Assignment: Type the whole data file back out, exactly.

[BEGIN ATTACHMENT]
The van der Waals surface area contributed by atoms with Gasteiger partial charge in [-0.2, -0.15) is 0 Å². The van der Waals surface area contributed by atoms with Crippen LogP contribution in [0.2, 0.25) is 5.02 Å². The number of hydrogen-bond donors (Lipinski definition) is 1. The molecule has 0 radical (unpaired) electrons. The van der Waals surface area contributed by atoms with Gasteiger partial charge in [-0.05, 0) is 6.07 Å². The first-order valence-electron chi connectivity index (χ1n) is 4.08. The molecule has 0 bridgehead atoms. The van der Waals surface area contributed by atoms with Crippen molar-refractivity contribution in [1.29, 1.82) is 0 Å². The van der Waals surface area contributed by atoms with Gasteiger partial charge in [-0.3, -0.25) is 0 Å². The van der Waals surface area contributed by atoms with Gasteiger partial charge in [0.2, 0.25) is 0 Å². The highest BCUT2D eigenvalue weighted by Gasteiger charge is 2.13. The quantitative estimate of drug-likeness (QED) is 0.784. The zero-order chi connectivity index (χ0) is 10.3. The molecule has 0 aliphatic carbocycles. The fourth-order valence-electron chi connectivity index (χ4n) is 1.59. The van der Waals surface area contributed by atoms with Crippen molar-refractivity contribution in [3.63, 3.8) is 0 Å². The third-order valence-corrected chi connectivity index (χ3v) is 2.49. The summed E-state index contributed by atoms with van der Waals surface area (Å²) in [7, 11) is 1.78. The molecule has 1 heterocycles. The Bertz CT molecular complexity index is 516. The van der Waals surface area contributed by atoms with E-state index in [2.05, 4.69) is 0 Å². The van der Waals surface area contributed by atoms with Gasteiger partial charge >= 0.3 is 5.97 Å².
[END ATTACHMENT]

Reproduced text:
The van der Waals surface area contributed by atoms with Gasteiger partial charge in [-0.2, -0.15) is 0 Å². The van der Waals surface area contributed by atoms with Crippen LogP contribution in [0.2, 0.25) is 5.02 Å². The number of hydrogen-bond donors (Lipinski definition) is 1. The molecule has 0 radical (unpaired) electrons. The van der Waals surface area contributed by atoms with Gasteiger partial charge in [-0.05, 0) is 6.07 Å². The first-order valence-electron chi connectivity index (χ1n) is 4.08. The molecule has 0 bridgehead atoms. The van der Waals surface area contributed by atoms with Crippen molar-refractivity contribution in [1.29, 1.82) is 0 Å². The van der Waals surface area contributed by atoms with Gasteiger partial charge in [-0.3, -0.25) is 0 Å². The van der Waals surface area contributed by atoms with Gasteiger partial charge in [0.2, 0.25) is 0 Å². The highest BCUT2D eigenvalue weighted by Gasteiger charge is 2.13. The quantitative estimate of drug-likeness (QED) is 0.784. The zero-order chi connectivity index (χ0) is 10.3. The molecule has 0 aliphatic carbocycles. The fourth-order valence-electron chi connectivity index (χ4n) is 1.59. The van der Waals surface area contributed by atoms with Crippen molar-refractivity contribution in [3.63, 3.8) is 0 Å². The third-order valence-corrected chi connectivity index (χ3v) is 2.49. The summed E-state index contributed by atoms with van der Waals surface area (Å²) in [7, 11) is 1.78. The molecule has 1 heterocycles. The Bertz CT molecular complexity index is 516. The van der Waals surface area contributed by atoms with E-state index in [2.05, 4.69) is 0 Å². The van der Waals surface area contributed by atoms with Gasteiger partial charge >= 0.3 is 5.97 Å².